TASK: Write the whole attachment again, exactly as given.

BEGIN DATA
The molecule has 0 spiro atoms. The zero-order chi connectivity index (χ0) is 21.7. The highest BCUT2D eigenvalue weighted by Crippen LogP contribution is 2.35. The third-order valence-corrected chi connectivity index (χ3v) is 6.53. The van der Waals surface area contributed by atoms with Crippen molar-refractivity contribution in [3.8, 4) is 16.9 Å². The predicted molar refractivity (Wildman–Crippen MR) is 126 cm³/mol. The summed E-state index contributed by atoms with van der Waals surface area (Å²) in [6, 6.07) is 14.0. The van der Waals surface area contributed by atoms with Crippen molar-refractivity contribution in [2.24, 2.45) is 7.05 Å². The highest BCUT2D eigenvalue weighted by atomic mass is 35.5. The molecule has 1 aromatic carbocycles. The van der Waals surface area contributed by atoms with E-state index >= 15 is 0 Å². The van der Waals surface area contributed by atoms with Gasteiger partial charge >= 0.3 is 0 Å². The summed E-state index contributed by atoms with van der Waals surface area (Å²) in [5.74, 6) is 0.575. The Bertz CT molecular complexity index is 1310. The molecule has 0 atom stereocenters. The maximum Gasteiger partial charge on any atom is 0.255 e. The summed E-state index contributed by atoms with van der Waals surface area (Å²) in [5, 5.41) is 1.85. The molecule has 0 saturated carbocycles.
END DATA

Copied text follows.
The molecule has 0 spiro atoms. The zero-order chi connectivity index (χ0) is 21.7. The highest BCUT2D eigenvalue weighted by Crippen LogP contribution is 2.35. The third-order valence-corrected chi connectivity index (χ3v) is 6.53. The van der Waals surface area contributed by atoms with Crippen molar-refractivity contribution in [3.8, 4) is 16.9 Å². The predicted molar refractivity (Wildman–Crippen MR) is 126 cm³/mol. The summed E-state index contributed by atoms with van der Waals surface area (Å²) in [6, 6.07) is 14.0. The van der Waals surface area contributed by atoms with Crippen molar-refractivity contribution in [2.24, 2.45) is 7.05 Å². The highest BCUT2D eigenvalue weighted by atomic mass is 35.5. The molecule has 1 aromatic carbocycles. The van der Waals surface area contributed by atoms with E-state index >= 15 is 0 Å². The van der Waals surface area contributed by atoms with Gasteiger partial charge >= 0.3 is 0 Å². The summed E-state index contributed by atoms with van der Waals surface area (Å²) in [5.74, 6) is 0.575. The Bertz CT molecular complexity index is 1310. The molecule has 0 atom stereocenters. The maximum Gasteiger partial charge on any atom is 0.255 e. The summed E-state index contributed by atoms with van der Waals surface area (Å²) in [5, 5.41) is 1.85. The molecule has 0 saturated carbocycles.